• Blood clot in a vein (venous thrombosis)
  • Low red blood cell counts
  • Atrial fibrillation (a condition involving rapid or irregular heartbeat
  • Fast heart beat
  • Chest pain or feeling of tightness, pressure or heaviness in chest (angina pectoris)
  • Coombs test positive (a blood test that looks for antibodies that may fight against your red blood cells)
  • Itchy rash or swelling on the skin (hives)
  • Kidney problems
  • Kidney disease
  • Shortness of breath

For patients treated for nosocomial pneumonia, the more common side effects (may affect up to 1 in 10 people) include:

  • Inflammation of the large intestine due to C. difficile bacteria
  • Diarrhea
  • Vomiting
  • Increase in liver enzymes (from blood tests)

Uncommon side effects (may affect up to 1 in 100 people) include:

  • Infection due to C. difficile bacteria
  • C. difficile test positive (from stool test)
  • Coombs test positive (a blood test that looks for antibodies that may fight against your red blood cells)

Additional nervous system side effects include:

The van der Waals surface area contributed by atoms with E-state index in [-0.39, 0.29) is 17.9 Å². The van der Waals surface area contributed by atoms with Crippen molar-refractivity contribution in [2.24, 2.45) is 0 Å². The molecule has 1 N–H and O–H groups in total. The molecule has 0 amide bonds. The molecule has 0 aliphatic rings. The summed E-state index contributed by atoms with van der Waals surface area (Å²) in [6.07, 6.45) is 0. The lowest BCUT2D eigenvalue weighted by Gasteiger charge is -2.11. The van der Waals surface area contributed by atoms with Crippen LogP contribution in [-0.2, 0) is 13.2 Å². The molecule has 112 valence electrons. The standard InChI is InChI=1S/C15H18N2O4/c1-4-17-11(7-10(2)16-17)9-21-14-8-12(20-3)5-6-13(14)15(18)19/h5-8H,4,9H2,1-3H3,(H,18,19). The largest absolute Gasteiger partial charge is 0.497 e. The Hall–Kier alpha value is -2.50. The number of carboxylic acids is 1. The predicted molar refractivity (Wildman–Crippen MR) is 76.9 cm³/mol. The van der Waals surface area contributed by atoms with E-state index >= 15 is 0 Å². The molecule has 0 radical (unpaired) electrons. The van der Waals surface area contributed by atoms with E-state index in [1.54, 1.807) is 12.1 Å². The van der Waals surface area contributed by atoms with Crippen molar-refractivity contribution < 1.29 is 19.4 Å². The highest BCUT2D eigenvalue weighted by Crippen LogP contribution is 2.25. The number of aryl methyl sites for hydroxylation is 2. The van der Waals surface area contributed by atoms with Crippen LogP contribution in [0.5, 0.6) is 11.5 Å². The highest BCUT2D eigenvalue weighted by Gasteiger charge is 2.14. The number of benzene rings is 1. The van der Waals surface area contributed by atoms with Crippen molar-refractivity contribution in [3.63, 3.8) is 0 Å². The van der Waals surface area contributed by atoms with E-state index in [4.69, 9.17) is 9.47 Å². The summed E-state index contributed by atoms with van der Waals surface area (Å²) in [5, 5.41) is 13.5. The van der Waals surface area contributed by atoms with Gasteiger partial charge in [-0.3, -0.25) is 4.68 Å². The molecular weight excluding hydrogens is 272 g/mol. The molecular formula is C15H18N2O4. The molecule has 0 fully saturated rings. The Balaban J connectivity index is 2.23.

• Seizures
  • Twitching or jerking of muscles
  • Feeling confused or agitated

Like all medicines, this medicine can cause side effects, although not everybody gets them.

This is not a complete list of all possible side effects. Your doctor or pharmacist has a more complete list. Others may occur in some people and there may be some side effects not yet known.

Tell your doctor if you notice anything else that is making you feel unwell, even if it is not on this list.

After being given ZERBAXA


ZERBAXA will be stored in the pharmacy or on the ward.

ZERBAXA is stored in its original packaging in a refrigerator between 2 and 8 degrees Celsius.

Heat and light can destroy some medicines


Hospital staff will dispose of this medicine safely.

Product description

What does ZERBAXA Powder for Injection look like?

ZERBAXA is a white to slightly yellow powder supplied in glass containers (vials).

The powder is mixed with sterile liquid to give a clear, colourless to yellow solution for infusion by your doctor.


Active ingredients

  • Ceftolozane sulfate
  • Tazobactam

Inactive ingredients

  • Citric acid
  • Sodium Chloride
  • Arginine


Australian Sponsor

Merck Sharp and Dohme (Australia) Pty Ltd
Level 1, Building A,
26 Talavera Road
Macquarie Park NSW 2113

Australian Registration Number: 229608

This leaflet was prepared in January 2024.



Published by MIMS March 2024